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Re: Major Problems in Sciencific fields

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  • james m. clark jr.
    I am sure many recall the epic documentation of the Ice Man or Oxey or whatever term was used for this man. If H.G. Wells were alive and well with burbon
    Message 1 of 3 , Mar 7, 2007
      I am sure many recall the epic documentation of the "Ice Man" or
      "Oxey" or whatever term was used for this man.

      If H.G. Wells were alive and well with burbon in hand, he would
      immediately be amused by a comical script for his next movie and
      contemplating a lawsuit for wardrobe manipulations declaring that his
      sketch of a rare Greek Electrum vase (Outline Vol. I, p. 243) is in
      fact the Scythian costume he had in mind for his main character just
      before typing a message to Thor asking him if he would be his lawyer
      pleading for the body of K"nman and they would win the case if I was a
      part of the Jury and I'm sure they would have found that arrow with
      mere x-ray observation within the first weeks end.

      ok maybe not

      "Brenner was the son of Mader. He was an "Engl"nder" and king of
      the Schwaben. His wife was Th"m"rin (Tomyris), queen of the Getae,
      Dacians and Scythians. Brenner sent her troops to help in the war
      against Cyrus. He also defeated Darius who tried to invade the lower
      Danube region. Together Brenner and Th"m"rin conquered much of Asia
      Minor as far as Armenia. His nephew K"nman, son of Sigweis, was king
      of the Bavarians. Brenner expelled K"nman and 300,000 Bavarians from
      Bohemia and resettled that region with Schwaben, who then became known
      as Markmannen. Some of the expelled Bavarians settled in Bavaria
      proper, but by far the largest number of them crossed the Alps into
      Italy, from where they drove out some of the Etruscans. After the
      death of K"nman, the Bavarians of Italy were ruled by the kings Zeck,
      Ber (who built Bern or Verona) and Breitmar."

      could be Rice, T. Talbot, "The Scythians". London, 1959.

      or Herman L. Hoeh COMPENDIUM OF WORLD HISTORY Vol. I & II

      or a copy of Hoeh's work


      Proceedings of the Royal Irish Academy Vol. 104C, 107-129 (2004)

      Archaeology, Celtic Studies, History, Linguistics, Literature


      [Received 19 December 2002. Read 25 September 2003. Published 30
      December 2004.]


      All modern studies of early Celtic art begin with the work of Paul
      Jacobsthal. In the sixty years since his magisterial study, however,
      there have been many new discoveries and there has been much
      discussion concerning the deeper meaning of Celtic art. Particularly
      significant in this regard are the two recently discovered Early La
      Tène burial mounds on the Glauberg in Hesse in Germany. Not only did
      these burials yield bronzes of major significance, a unique, almost
      life-sized human carving displaying weapons and personal ornaments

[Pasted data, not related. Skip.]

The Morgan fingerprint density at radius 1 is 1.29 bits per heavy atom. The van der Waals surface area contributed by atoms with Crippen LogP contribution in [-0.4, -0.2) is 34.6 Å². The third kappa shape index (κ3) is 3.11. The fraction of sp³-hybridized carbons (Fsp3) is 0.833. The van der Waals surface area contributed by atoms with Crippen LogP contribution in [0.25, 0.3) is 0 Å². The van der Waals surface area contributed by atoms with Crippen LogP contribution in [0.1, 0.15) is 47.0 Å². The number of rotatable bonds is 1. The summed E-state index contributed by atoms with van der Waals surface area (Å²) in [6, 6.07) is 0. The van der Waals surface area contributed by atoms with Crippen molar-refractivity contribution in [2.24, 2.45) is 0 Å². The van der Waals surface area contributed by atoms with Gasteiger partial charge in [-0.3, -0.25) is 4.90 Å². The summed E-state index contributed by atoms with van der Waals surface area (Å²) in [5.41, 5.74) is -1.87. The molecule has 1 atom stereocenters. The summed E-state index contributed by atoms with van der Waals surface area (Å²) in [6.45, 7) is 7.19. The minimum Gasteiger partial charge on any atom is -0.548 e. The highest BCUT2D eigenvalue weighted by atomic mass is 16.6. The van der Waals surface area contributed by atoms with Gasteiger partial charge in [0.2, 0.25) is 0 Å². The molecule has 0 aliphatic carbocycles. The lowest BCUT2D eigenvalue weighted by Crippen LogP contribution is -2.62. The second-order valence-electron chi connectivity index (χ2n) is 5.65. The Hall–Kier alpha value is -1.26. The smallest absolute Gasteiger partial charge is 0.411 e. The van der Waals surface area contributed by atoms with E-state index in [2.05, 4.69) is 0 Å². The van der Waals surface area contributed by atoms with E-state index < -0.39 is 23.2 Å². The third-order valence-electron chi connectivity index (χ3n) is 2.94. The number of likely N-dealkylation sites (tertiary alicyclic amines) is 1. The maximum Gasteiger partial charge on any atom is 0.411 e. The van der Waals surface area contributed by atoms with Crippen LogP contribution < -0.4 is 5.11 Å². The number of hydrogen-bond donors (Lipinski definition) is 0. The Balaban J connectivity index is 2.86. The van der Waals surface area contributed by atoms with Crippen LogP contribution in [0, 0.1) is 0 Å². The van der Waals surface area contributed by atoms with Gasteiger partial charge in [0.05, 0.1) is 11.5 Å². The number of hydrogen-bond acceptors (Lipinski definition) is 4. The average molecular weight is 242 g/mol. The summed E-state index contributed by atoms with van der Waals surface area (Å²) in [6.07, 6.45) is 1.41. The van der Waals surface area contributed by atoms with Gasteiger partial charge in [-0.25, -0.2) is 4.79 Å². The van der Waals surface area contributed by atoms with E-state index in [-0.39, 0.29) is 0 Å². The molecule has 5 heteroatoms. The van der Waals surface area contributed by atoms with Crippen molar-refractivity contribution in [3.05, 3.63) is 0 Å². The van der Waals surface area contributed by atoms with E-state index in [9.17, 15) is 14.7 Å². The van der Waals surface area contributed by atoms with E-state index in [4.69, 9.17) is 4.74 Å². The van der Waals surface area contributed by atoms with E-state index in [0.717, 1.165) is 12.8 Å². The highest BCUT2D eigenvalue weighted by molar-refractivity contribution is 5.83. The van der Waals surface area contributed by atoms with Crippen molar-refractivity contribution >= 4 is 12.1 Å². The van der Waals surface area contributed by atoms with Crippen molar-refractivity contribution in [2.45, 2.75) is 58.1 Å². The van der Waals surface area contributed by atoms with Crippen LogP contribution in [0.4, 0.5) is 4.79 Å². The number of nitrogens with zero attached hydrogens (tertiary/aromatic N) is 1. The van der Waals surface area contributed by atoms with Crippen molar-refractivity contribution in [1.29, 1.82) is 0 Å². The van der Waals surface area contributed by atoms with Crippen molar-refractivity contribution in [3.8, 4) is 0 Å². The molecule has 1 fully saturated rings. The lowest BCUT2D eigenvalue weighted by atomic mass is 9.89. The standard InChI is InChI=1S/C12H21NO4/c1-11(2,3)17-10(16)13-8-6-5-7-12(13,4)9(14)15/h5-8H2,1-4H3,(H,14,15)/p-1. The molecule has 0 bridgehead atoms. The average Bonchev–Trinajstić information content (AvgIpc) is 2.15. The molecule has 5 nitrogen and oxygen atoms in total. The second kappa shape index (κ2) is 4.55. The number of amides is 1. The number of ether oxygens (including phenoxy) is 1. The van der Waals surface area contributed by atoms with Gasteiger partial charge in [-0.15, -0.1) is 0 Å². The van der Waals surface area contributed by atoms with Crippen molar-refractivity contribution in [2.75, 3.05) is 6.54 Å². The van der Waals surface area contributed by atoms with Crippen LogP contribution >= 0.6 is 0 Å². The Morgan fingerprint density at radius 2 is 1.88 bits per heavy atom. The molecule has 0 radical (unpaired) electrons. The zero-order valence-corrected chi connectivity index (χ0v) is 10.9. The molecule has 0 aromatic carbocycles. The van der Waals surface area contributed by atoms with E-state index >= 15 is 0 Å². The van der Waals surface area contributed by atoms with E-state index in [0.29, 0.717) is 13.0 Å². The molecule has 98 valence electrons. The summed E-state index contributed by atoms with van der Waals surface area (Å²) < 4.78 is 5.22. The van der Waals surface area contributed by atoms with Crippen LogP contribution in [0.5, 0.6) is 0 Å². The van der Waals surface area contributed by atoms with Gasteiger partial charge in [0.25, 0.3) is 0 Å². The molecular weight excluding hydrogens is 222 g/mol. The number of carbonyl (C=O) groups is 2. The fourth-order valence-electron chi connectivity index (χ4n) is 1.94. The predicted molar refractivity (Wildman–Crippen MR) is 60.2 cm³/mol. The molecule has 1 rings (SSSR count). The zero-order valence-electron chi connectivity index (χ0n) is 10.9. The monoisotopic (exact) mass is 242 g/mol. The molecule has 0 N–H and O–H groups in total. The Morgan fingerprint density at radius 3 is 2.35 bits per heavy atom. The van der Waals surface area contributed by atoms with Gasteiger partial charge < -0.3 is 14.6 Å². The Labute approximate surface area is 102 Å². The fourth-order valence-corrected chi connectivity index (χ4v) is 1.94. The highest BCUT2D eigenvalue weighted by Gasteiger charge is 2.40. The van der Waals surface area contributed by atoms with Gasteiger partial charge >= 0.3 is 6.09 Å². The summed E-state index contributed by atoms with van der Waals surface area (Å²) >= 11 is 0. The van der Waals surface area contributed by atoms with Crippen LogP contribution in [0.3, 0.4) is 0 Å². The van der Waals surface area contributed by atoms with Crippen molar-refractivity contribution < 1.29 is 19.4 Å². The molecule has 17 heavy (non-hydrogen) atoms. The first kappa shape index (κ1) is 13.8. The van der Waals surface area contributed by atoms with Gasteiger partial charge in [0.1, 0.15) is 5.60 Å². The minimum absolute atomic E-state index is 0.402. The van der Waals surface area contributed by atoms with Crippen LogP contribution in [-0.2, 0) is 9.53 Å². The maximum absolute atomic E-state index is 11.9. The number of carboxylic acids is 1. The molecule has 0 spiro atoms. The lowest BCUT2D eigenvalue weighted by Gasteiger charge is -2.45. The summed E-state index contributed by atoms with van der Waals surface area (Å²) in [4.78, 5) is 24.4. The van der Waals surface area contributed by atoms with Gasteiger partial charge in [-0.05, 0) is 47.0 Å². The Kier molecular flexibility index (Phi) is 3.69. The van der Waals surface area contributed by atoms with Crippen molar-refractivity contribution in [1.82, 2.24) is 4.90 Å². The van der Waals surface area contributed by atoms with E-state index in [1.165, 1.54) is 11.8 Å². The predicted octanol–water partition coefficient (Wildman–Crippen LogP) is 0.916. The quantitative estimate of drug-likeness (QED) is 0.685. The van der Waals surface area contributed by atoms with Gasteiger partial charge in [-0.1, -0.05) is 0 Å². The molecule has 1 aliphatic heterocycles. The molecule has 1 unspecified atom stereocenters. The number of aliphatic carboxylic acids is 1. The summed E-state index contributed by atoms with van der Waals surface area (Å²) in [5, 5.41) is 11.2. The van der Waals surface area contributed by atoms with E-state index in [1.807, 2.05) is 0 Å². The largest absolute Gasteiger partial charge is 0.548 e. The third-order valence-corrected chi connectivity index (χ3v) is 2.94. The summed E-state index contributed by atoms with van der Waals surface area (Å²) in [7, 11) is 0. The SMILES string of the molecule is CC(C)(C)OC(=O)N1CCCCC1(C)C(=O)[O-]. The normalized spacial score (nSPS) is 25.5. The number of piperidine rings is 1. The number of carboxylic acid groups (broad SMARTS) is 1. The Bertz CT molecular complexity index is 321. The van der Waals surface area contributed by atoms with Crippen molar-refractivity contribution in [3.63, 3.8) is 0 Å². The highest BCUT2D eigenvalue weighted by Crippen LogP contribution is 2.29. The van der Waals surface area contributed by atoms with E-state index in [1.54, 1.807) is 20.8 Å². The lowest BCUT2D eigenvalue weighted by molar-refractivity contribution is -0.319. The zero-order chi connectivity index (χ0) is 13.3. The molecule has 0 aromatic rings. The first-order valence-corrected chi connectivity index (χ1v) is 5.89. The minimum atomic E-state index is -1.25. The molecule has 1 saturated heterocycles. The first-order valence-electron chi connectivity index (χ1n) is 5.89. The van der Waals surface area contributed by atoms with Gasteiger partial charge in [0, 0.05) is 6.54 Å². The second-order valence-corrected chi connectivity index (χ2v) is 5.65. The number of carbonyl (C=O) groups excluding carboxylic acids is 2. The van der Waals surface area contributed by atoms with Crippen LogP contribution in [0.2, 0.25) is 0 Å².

was also found. The finds from the Glauberg shed much new light on
      the nature of early Celtic art. The influence of the ETSRUCANS of
      north Italy is especially evident.


      Full Text (pdf includes fine images)



      Hoeh was a very gifted man used as a religous puppet.
      You can ignore the religious overtones, but then again
      the historical record of biblical mythology along with
      viable documentation as well as traditions and folklore
      in old world ethos are somewhat interesting with a number
      of references to ancient text, parchments, cuniform ect
      in a verity of languages and various culture records
      which is a very rare to find inasmuch as finding other
      online sources on-line translated into english yet peppered with
      american british israelite theories.

      It appears that Herodotus isn't considered to be a reference
      as far as i know otherwise I wouldn't have sent any of this,
      but I just happened to have another day off (sorry for so many posts)

      Herodotus: Queen Tomyris of the Massagetai and the Defeat of the
      Persians under Cyrus

      I.215: In their dress and mode of living the Massagetai resemble the
      Scythians. They fight both on horseback and on foot, neither method is
      strange to them: they use bows and lances, but their favorite weapon
      is the battle-axe. Their arms are all either of gold or brass. For
      their spear-points, and arrow-heads, and for their battle-axes, they
      make use of brass; for head-gear, belts, and girdles, of gold. So too
      with the caparison of their horses, they give them breastplates of
      brass, but employ gold about the reins, the bit, and the cheek-plates.
      They use neither iron nor silver, having none in their country; but
      they have brass and gold in abundance.

      I.216: The following are some of their customs: Each man has but one
      wife, yet all the wives are held in common; for this is a custom of
      the Massagetai and not of the Scythians, as the Hellenes wrongly say.

      rest @

      be well,
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